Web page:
Observational evidence of energetic particle precipitation NO<SUB>x</SUB> (EPP-NO<SUB>x</SUB>) interaction with chlorine curbing Antarctic ozone loss

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Main author: 
Gordon, Emily M.
IAA authors: 
Funke, Bernd
Gordon, Emily M.;Seppälä, Annika;Funke, Bernd;Tamminen, Johanna;Walker, Kaley A.
Atmospheric Chemistry & Physics
Publication type:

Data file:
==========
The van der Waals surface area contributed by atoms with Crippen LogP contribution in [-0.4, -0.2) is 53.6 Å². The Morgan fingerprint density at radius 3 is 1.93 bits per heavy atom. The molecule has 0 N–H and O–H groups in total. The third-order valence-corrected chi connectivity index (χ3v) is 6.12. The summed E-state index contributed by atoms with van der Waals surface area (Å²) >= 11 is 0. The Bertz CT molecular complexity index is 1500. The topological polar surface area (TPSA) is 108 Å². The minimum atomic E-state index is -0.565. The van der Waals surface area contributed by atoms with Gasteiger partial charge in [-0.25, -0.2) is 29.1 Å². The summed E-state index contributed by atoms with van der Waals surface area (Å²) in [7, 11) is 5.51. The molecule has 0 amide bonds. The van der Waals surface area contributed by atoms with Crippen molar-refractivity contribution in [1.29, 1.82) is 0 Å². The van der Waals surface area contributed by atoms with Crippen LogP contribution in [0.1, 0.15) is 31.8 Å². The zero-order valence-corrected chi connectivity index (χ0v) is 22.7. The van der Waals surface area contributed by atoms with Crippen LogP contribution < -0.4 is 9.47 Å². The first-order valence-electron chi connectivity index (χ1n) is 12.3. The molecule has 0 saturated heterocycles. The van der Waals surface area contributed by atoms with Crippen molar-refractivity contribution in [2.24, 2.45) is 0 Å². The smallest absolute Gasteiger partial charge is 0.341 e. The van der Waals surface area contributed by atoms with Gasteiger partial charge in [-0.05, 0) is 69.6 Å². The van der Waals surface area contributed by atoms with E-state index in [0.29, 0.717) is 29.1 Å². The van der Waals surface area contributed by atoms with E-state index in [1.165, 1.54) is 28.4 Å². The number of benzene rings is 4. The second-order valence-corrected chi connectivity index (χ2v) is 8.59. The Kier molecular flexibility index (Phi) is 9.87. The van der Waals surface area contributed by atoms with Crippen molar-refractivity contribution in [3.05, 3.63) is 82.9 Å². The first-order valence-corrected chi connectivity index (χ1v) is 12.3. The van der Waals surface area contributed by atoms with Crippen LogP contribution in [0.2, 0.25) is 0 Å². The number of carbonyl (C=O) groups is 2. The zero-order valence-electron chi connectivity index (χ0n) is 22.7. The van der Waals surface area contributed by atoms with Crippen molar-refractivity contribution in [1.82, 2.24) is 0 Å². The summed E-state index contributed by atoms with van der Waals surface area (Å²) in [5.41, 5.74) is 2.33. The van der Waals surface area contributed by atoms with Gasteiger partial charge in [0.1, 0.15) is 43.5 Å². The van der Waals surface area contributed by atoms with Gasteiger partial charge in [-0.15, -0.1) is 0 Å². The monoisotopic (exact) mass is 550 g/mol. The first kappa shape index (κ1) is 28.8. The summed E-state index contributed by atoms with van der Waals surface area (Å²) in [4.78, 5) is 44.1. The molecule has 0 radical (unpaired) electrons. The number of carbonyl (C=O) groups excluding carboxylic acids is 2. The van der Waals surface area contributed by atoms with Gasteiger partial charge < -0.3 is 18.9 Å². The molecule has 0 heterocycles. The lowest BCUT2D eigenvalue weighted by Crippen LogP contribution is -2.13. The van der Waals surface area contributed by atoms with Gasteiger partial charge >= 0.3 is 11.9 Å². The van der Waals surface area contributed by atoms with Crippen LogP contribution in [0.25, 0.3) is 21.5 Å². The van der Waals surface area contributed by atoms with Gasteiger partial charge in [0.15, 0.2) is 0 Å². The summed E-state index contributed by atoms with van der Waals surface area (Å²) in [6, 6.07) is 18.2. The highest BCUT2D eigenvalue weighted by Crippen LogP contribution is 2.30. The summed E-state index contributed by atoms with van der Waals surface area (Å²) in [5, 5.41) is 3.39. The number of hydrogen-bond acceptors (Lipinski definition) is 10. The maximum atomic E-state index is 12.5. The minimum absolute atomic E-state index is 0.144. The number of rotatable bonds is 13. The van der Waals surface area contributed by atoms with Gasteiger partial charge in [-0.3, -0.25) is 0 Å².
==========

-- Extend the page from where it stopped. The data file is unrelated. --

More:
We investigate the impact of the so-called energetic particle precipitation (EPP) indirect effect on lower stratospheric ozone, ClO, and ClONO<SUB>2</SUB> in the Antarctic springtime. We use observations from the Microwave Limb Sounder (MLS) and Ozone Monitoring Instrument (OMI) on Aura, the Atmospheric Chemistry Experiment - Fourier Transform Spectrometer (ACE-FTS) on SCISAT, and the Michelson Interferometer for Passive Atmospheric Sounding (MIPAS) on Envisat, covering the period from 2005 to 2017. Using the geomagnetic activity index Ap as a proxy for EPP, we find consistent ozone increases with elevated EPP during years with an easterly phase of the quasi-biennial oscillation (QBO) in both OMI and MLS observations. While these increases are the opposite of what has previously been reported at higher altitudes, the pattern in the MLS O<SUB>3</SUB> follows the typical descent patterns of EPP-NO<SUB>x</SUB>. The ozone enhancements are also present in the OMI total O<SUB>3</SUB> column observations. Analogous to the descent patterns found in O<SUB>3</SUB>, we also found consistent decreases in springtime MLS ClO following winters with elevated EPP. To verify if this is due to a previously proposed mechanism involving the conversion of ClO to the reservoir species ClONO<SUB>2</SUB> in reaction with NO<SUB>2</SUB>, we used ClONO<SUB>2</SUB> observations from ACE-FTS and MIPAS. As ClO and NO<SUB>2</SUB> are both catalysts in ozone destruction, the conversion to ClONO<SUB>2</SUB> would result in an ozone increase. We find a positive correlation between EPP and ClONO<SUB>2</SUB> in the upper stratosphere in the early spring and in the lower stratosphere in late spring, providing the first observational evidence supporting the previously proposed mechanism relating to EPP-NO<SUB>x</SUB> modulating Cl<SUB>x</SUB>-driven ozone loss. Our findings suggest that EPP has played an important role in modulating ozone depletion in the last 15 years. As chlorine loading in the polar stratosphere continues to decrease in the future, this buffering mechanism will become less effective, and catalytic ozone destruction by EPP-NO<SUB>x</SUB> will likely become a major contributor to Antarctic ozone loss.
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